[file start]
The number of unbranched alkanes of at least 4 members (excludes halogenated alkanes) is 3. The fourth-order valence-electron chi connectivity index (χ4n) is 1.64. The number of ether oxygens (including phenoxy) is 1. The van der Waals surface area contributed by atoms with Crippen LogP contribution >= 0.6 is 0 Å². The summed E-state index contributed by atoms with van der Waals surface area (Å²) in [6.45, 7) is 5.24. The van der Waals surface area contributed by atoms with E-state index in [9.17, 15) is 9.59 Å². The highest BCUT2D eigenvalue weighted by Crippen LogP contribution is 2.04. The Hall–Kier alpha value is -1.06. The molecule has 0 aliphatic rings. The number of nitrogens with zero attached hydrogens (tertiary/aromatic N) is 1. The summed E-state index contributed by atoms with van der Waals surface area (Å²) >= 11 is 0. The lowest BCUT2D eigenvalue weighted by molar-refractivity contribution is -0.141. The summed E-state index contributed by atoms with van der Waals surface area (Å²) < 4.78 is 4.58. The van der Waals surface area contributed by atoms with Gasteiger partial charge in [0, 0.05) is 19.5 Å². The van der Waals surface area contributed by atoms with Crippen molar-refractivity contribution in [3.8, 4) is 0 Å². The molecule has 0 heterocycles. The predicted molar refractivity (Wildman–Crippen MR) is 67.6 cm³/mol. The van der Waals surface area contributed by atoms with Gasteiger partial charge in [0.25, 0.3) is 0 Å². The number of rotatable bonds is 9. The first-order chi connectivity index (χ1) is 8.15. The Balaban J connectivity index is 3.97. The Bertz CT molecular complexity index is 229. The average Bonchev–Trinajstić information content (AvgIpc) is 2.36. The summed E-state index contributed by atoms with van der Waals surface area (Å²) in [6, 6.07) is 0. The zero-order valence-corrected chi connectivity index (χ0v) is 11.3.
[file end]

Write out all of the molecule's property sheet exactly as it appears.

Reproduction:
The number of unbranched alkanes of at least 4 members (excludes halogenated alkanes) is 3. The fourth-order valence-electron chi connectivity index (χ4n) is 1.64. The number of ether oxygens (including phenoxy) is 1. The van der Waals surface area contributed by atoms with Crippen LogP contribution >= 0.6 is 0 Å². The summed E-state index contributed by atoms with van der Waals surface area (Å²) in [6.45, 7) is 5.24. The van der Waals surface area contributed by atoms with E-state index in [9.17, 15) is 9.59 Å². The highest BCUT2D eigenvalue weighted by Crippen LogP contribution is 2.04. The Hall–Kier alpha value is -1.06. The molecule has 0 aliphatic rings. The number of nitrogens with zero attached hydrogens (tertiary/aromatic N) is 1. The summed E-state index contributed by atoms with van der Waals surface area (Å²) >= 11 is 0. The lowest BCUT2D eigenvalue weighted by molar-refractivity contribution is -0.141. The summed E-state index contributed by atoms with van der Waals surface area (Å²) < 4.78 is 4.58. The van der Waals surface area contributed by atoms with Gasteiger partial charge in [0, 0.05) is 19.5 Å². The van der Waals surface area contributed by atoms with Crippen molar-refractivity contribution in [3.8, 4) is 0 Å². The molecule has 0 heterocycles. The predicted molar refractivity (Wildman–Crippen MR) is 67.6 cm³/mol. The van der Waals surface area contributed by atoms with Gasteiger partial charge in [0.25, 0.3) is 0 Å². The number of rotatable bonds is 9. The first-order chi connectivity index (χ1) is 8.15. The Balaban J connectivity index is 3.97. The Bertz CT molecular complexity index is 229. The average Bonchev–Trinajstić information content (AvgIpc) is 2.36. The summed E-state index contributed by atoms with van der Waals surface area (Å²) in [6, 6.07) is 0. The zero-order valence-corrected chi connectivity index (χ0v) is 11.3.